Samuel R. Brough
History of Samuel Richard Brough (1857-1947) and His Two Wives and Their Children
Quoted from the 1980 RBFO book Samuel Richard Brough, 1857-1947: His History, Ancestory & Descendants with minor additions made by the RBFO after 1980
On August 20, 1857 Samuel Richard Brough, the third son and fourth child of Thomas Brough and Jane Patterson, was born in Bethalto, Madison County, Illinois. His father was engaged in farming, and it was on this farm that Samuel and his three younger sisters were born. In June 1864 Samuel's father and mother prepared for their long-awaited crossing of the "Great American Plains" to Utah. This was to be the final leg of the journey that began back in England in 1856 when this young family left to join the members of The Church of Jesus Christ of Latter-day Saints in far-away Utah.
With a yoke of oxen to pull their wagon and one milk cow to provide milk for their family, this young family of eight started out with other families to spend the next three and one-half months crossing the plains to Utah. During all of this time they were exposed to Indians, buffalo and other hazards common to the wilds of America in those early days. They finally arrived in Porterville, Morgan County, Utah on September 18, 1864. About half-way across the plains one of the oxen died so the milk cow, together with one of their neighbor's cows, was yoked up in place of the oxen and the one remaining ox was placed in lead of the cows, and the journey was completed successfully in this manner.
It was so late in the year that there wasn't enough time for them to build a cabin, so a room was dug in the side of a hill (12 feet by 14 feet) and covered with brush and dirt. It was in this room where Samuel, his father and mother, four sisters and one brother spent their first winter in Utah. It was extremely cold, with snow sometimes reaching a depth of four feet.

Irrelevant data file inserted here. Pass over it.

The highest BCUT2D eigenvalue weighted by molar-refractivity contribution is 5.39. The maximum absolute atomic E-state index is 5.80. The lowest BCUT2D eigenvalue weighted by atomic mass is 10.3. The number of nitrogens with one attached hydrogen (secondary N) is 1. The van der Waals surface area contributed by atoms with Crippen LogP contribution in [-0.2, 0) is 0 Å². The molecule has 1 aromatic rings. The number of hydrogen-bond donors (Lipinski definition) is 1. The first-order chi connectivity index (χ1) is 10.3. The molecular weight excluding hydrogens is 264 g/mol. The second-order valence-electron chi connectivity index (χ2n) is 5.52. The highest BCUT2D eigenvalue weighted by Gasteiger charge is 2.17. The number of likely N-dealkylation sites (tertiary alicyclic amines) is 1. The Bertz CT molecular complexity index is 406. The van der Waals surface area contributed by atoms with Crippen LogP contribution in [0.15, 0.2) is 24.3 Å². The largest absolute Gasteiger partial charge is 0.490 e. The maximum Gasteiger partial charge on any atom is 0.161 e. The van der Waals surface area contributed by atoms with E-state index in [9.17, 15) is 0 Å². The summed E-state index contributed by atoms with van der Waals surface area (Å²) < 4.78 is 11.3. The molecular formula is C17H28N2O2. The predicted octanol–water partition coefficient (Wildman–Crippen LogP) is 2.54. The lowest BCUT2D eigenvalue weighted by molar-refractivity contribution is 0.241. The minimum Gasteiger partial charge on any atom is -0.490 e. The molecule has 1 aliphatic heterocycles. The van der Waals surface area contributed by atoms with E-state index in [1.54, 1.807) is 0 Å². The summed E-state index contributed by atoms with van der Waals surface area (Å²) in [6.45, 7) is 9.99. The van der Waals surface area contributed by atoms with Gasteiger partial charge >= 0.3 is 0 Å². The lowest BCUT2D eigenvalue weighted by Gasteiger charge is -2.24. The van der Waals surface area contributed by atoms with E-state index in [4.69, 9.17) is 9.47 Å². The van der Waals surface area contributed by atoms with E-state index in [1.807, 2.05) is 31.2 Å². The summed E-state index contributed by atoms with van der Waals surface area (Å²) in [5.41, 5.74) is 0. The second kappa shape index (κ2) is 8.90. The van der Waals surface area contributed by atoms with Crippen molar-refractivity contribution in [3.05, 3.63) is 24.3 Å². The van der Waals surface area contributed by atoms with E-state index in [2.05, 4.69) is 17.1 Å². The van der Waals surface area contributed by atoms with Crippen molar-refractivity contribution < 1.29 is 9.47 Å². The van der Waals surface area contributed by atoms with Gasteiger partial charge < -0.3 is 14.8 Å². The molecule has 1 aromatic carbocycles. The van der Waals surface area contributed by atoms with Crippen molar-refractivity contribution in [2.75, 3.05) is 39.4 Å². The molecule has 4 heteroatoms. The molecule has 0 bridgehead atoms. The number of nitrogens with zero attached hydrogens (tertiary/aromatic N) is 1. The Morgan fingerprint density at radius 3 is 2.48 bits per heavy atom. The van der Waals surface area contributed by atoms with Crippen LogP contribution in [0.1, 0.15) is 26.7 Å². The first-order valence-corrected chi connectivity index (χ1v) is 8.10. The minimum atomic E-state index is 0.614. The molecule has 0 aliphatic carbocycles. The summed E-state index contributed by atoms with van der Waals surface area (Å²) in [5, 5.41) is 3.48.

The following spring, Samuel's father, who had been a brick mason in England, made the brick and built a two-room brick home for his family and then started to farm some of the land that he was able to obtain. For the next seven years Samuel spent his time working on the farm and helping in his father's brickyard. He enjoyed trapping and was able to catch many red fox, mink and other fur-bearing animals during the winter months.
For two years, after Samuel turned 14, he spent working on the freight road using oxen to move his loads. When he turned 16 he went to Wyoming to work on a flume, twenty-eight miles long, which brought timber from the mountains down into the valley to make lumber, railroad ties and charcoal. He spent his 18th year working as a carpenter for the Utah and Northern Railroad in Idaho.
Young Samuel Richard Brough returned to Porterville that next year and worked in a lumber mill hauling timber from the mountains for the Union Pacific Railroad. During his 21st year he worked for his father in his brickyard getting half of the brick that he made for his own use. He used this brick to build a home for himself. Late in October of his 22nd year, he went to Colorado and New Mexico to help build the Denver and Rio Grande Railroad.